First, obviously we need to go after the originators of spam – follow the money, as someone is getting rich or else it wouldn’t continue (lately, it’s gotten much worse).

    Second, speaking generally, while some people might actually leave legitimate comments on one site, at other times, they’re spamming other sites from the same machine. Hence, they get snagged by the spam filter.

    I had a client once who tried to run a small email campaign for his home business from his home computer. He was a Comcast cable subscriber, so any originating email from his personal machine quickly got his IP address blacklisted on SORBS and many others.

    A reality check for us to see how good we actually have it is to turn off Akismet for one day and watch the spam sludge ooze back in.

  • Hi Michael, I agree with your thoughts. I couldn’t operate with some kind of spam filter and a person leaving a legitimate comments on my blog, could be spamming dozens of others.

    Seeing as Akismet is a plugin, surely it could be modified to let me overide what it thinks is spam, on a local level only.

  • A HUGE vote here for Spam Karma 2. I couldn’t tell you the last time I had a false positive or negative, and my blogs get thousands of spams every day.

  • SK2 is definitely the way to go if you are having problems with Akismet. It has a lot more control than I have found with Akismet.

    However, I really suggest is that you setup an additional line of defence in the form of the math plugin for wordpress or a captcha plugin. It prevents a lot of bot generated comments so SK2 or Akismet don’t even need to process them.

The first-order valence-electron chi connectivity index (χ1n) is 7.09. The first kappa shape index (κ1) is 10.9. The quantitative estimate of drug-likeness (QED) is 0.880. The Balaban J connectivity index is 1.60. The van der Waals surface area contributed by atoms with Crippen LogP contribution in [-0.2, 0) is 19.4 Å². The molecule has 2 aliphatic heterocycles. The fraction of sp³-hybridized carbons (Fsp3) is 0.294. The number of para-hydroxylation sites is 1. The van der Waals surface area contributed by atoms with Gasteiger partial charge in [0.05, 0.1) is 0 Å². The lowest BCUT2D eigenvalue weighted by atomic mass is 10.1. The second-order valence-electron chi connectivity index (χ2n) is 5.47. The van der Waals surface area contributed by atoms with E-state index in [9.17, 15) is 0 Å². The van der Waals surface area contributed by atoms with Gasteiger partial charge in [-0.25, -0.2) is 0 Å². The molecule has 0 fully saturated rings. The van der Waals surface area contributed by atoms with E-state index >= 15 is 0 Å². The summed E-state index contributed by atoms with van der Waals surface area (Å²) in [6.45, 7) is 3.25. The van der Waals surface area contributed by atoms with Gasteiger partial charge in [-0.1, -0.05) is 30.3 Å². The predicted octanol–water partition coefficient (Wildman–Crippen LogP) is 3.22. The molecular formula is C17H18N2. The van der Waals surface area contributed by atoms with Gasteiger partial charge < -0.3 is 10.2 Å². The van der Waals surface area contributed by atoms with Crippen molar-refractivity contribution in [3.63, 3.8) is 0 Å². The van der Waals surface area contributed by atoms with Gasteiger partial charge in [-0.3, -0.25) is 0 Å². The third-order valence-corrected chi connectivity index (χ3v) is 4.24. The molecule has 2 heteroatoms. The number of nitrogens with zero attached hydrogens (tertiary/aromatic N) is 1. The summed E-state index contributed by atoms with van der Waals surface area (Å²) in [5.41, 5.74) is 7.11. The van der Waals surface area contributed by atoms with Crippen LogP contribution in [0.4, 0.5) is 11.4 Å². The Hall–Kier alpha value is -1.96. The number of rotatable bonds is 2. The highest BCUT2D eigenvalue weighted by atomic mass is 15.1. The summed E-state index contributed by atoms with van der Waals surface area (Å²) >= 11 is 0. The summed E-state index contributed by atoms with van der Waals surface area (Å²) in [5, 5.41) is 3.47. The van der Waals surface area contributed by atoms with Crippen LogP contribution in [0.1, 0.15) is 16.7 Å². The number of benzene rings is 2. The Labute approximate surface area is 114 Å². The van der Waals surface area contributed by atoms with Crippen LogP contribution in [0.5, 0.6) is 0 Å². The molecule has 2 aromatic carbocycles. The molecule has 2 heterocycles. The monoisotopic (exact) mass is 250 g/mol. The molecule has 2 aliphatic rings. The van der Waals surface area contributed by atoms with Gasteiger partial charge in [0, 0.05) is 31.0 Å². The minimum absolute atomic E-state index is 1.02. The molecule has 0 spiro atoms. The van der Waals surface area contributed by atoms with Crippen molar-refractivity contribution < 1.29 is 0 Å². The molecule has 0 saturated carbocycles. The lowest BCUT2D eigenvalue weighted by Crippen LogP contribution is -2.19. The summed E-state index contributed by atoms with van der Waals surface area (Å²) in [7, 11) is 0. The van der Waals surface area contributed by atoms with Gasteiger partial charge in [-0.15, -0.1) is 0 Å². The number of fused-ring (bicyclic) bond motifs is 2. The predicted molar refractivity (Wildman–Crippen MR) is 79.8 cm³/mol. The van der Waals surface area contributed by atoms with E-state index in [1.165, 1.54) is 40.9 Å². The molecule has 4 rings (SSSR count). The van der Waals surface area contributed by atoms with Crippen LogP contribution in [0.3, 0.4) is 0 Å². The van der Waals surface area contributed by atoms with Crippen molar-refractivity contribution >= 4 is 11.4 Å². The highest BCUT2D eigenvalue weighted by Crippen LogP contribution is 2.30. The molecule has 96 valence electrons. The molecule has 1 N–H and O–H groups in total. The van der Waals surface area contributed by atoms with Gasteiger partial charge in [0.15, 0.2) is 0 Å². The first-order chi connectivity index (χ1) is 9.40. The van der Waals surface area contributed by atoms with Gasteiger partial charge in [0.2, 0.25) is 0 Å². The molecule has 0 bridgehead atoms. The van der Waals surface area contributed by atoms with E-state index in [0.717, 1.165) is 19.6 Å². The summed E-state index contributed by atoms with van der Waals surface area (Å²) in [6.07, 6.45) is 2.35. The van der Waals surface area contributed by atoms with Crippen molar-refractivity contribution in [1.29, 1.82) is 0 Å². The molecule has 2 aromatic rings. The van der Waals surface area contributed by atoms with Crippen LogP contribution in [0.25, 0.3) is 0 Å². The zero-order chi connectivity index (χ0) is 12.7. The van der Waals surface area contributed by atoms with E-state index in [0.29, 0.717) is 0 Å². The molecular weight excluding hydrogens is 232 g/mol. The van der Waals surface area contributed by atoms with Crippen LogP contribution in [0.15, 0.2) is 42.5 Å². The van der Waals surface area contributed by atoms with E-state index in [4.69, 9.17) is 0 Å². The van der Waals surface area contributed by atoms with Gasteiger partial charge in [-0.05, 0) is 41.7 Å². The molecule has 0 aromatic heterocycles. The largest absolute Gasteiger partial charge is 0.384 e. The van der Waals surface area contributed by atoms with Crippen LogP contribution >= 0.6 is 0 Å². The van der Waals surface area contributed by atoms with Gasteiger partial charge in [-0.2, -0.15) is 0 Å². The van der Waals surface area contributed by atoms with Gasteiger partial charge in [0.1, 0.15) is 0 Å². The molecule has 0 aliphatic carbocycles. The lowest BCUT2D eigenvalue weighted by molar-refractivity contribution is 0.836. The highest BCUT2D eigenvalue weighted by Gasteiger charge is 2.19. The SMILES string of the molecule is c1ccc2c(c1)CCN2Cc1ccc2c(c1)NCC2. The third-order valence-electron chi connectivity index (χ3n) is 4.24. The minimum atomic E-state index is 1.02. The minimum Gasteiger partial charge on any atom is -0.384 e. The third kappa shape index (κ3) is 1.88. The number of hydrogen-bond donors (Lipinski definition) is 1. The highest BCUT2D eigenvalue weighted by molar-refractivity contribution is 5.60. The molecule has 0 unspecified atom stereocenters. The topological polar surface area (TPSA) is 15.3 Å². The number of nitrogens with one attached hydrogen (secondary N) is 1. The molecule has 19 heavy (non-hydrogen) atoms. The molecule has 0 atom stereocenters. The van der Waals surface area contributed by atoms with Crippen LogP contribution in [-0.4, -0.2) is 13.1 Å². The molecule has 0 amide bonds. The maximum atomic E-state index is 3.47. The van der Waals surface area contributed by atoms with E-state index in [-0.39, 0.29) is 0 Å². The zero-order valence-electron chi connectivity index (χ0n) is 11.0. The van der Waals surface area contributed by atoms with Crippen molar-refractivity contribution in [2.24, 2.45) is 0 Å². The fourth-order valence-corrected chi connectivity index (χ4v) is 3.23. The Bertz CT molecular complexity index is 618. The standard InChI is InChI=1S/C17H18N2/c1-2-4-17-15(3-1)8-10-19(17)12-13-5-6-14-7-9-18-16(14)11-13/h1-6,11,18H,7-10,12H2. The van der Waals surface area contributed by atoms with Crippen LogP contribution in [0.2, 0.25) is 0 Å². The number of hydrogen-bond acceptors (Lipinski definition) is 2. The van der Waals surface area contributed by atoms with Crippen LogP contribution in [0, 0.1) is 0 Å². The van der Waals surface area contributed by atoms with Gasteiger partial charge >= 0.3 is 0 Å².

As for Gmail, its starting to irritate me because the comments I make on my blog are landing up in the spam bin!

  • I’ve noticed a lot of false-positives since upgrading from WP 2.0.4 to 2.1.3 and moving to a new host last week. I’d say about 80% of my legit comments in the last several days have been flagged by Akismet as being spam even though most of them have been left by frequent users that never had been flagged before. It could be a fluke from the entries I’ve written, it could be that the upgraded Akismet is far more aggressive than it needs to be.

    I agree that Akismet desperately needs a “whitelist” function so you can skip checks on comments from specific IP addresses or any other set of criteria. It also needs to give you a “blacklist” threshold so that repeat offenders can be given a 403 error to shut them out, possibly in conjunction with Bad Behavior or http:BL.

  • Very informative about spam emails thru Gmail filter.